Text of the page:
Goldmann, Freund and Conford. The opinion of the court was delivered by Goldmann, S.j.a.d.
This proceeding began as an action for the dissolution of a family partnership when Anthony Fortugno, one of the partners, filed his complaint and order to show cause on January 4, 1956 against the partnership and his co-partners. By the time of trial the pleadings, motions, exceptions and other papers numbered almost 200 pages. The trial itself lasted ten days and developed a record of over 1,400 pages, together with numerous and voluminous exhibits.
Defendants are the partnership, Hudson Manure Company, and Anthony's seven co-partners: Sylvia Fortugno (mother of the seven other partners), Daniel, Arthur, Alfred and Adeline Fortugno, Connie (Fortugno) Ruble, and Ann (Fortugno) Campanella. After defendants had filed their answer and a counterclaim alleging unlawful diversion of partnership funds, and plaintiff his reply, the Chancery Division
entered judgment on February 17, 1956 declaring the partnership dissolved and appointing Anthony's attorney, James A. McTague, Esquire, and defendant Daniel Fortugno, who was an attorney-at-law, as trustees "to handle the liquidation and distribution of the assets after collection and disposition of all claims and the payment of all debts * * *."
Subsequent to the entry of that judgment defendant Arthur Fortugno changed his position from that of the other defendants and filed a separate answer and counterclaim. He later filed an amended answer, counterclaim and cross-claim, and a third-party complaint in which he named all the partners, as well as Clinton Ruble, Ann's husband, third-party defendants. The trustees filed an inventory and accounting through August 31, 1956, to which Arthur took numerous exceptions -- he also sought, unsuccessfully, to have the trustees removed -- and a supplemental report for the period September 1, 1956 to March 20, 1957, to which Arthur took no exceptions.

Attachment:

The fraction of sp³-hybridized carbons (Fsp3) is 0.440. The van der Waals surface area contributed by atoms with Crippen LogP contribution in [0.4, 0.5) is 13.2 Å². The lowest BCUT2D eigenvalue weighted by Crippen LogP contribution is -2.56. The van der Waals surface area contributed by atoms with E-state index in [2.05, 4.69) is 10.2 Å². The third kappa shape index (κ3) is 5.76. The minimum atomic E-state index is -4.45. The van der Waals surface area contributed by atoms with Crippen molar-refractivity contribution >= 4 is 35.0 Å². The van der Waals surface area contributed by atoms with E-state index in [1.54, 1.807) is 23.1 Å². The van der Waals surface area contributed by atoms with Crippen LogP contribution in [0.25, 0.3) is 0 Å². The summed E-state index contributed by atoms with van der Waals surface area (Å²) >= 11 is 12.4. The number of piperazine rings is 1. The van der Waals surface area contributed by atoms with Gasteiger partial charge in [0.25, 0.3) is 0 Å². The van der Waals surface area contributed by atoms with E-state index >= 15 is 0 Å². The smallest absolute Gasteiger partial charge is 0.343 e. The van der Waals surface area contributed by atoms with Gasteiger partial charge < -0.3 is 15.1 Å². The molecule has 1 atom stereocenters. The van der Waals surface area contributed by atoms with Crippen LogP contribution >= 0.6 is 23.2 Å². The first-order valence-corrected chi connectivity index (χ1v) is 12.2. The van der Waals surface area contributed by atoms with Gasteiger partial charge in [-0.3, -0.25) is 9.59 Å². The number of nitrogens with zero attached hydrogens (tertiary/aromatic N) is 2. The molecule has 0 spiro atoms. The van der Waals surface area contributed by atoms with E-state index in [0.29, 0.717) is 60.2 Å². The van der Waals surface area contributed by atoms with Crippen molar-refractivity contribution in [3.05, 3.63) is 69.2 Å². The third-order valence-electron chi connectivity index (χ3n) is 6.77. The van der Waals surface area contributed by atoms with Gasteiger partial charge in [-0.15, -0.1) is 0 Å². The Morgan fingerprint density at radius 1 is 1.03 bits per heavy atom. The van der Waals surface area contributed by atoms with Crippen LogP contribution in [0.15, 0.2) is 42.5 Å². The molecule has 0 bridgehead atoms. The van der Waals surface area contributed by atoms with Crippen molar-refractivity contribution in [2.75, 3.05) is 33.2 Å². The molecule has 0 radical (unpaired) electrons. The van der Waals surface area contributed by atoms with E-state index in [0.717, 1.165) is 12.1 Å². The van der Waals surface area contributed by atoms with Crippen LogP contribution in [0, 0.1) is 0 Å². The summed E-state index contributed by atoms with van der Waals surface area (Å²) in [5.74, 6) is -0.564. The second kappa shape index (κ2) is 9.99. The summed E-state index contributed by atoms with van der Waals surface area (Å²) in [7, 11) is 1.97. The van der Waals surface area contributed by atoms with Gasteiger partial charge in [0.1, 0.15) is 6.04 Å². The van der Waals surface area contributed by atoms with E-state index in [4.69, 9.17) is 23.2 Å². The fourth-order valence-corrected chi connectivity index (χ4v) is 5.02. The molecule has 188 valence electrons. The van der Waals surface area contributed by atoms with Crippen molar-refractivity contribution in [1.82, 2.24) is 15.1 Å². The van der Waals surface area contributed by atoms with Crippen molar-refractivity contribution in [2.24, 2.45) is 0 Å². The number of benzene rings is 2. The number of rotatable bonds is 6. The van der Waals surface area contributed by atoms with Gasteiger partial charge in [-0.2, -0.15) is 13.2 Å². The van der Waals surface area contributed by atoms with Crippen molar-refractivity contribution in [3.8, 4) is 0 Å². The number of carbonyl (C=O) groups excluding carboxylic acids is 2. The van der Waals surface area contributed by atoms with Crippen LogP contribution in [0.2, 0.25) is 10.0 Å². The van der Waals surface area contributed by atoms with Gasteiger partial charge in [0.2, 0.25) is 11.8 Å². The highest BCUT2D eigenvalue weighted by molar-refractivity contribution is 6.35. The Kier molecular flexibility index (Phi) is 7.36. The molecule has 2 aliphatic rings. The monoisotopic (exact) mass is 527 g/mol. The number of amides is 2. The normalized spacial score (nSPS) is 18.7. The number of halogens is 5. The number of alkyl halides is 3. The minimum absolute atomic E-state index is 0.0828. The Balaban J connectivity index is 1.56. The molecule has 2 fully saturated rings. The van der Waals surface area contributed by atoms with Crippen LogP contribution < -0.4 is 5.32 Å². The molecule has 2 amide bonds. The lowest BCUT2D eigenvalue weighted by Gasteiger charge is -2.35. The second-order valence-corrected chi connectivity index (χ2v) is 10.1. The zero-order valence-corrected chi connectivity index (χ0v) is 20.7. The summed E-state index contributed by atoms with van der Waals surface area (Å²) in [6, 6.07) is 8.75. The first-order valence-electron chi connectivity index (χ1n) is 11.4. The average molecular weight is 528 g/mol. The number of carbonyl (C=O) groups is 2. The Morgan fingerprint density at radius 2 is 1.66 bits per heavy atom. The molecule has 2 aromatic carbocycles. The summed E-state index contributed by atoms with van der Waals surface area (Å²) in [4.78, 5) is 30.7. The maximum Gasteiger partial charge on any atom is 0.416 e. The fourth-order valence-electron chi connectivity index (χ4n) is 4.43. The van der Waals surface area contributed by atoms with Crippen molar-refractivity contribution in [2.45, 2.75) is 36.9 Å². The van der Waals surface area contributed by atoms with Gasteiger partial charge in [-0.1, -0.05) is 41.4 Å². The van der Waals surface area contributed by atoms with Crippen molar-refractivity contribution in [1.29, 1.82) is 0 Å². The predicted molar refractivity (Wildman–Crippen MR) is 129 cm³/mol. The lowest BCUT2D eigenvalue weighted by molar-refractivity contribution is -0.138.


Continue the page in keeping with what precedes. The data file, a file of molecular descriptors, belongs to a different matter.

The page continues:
By the time of the trial on April 29, 1957 Anthony had reached an accord with all the defendants except Arthur. The action thus became a contest between Arthur on one side and Anthony and the remaining partners on the other. The basic dispute concerned the distribution of partnership assets. The question was whether certain corporations, five in number, were assets of the partnership or owned by the individual partners. If they were assets of the partnership, were they to be distributed equally among the partners by means of shares of capital stock, or were the assets of each corporation to be treated as partnership property and (a) liquidated and the proceeds distributed, or (b) divided in their then form and distributed equally? Arthur claimed the corporations were assets of the partnership and that he was entitled upon dissolution of the partnership to his proportionate share in cash, rather than to be forced to exchange his position as an equal partner for that of a minority shareholder in the family-controlled corporations whose shares would have no value on an open market. The other partners contended that distribution should be of the shares of stock,
relying on a partnership agreement executed in 1940, discussed below. The corporations involved are: Fortugno Realty Company, C. & C. Trucking, Inc., Lescarboura Mushroom Company, Oxford Royal Mushroom Products, Inc., and Hudson Farms, Inc.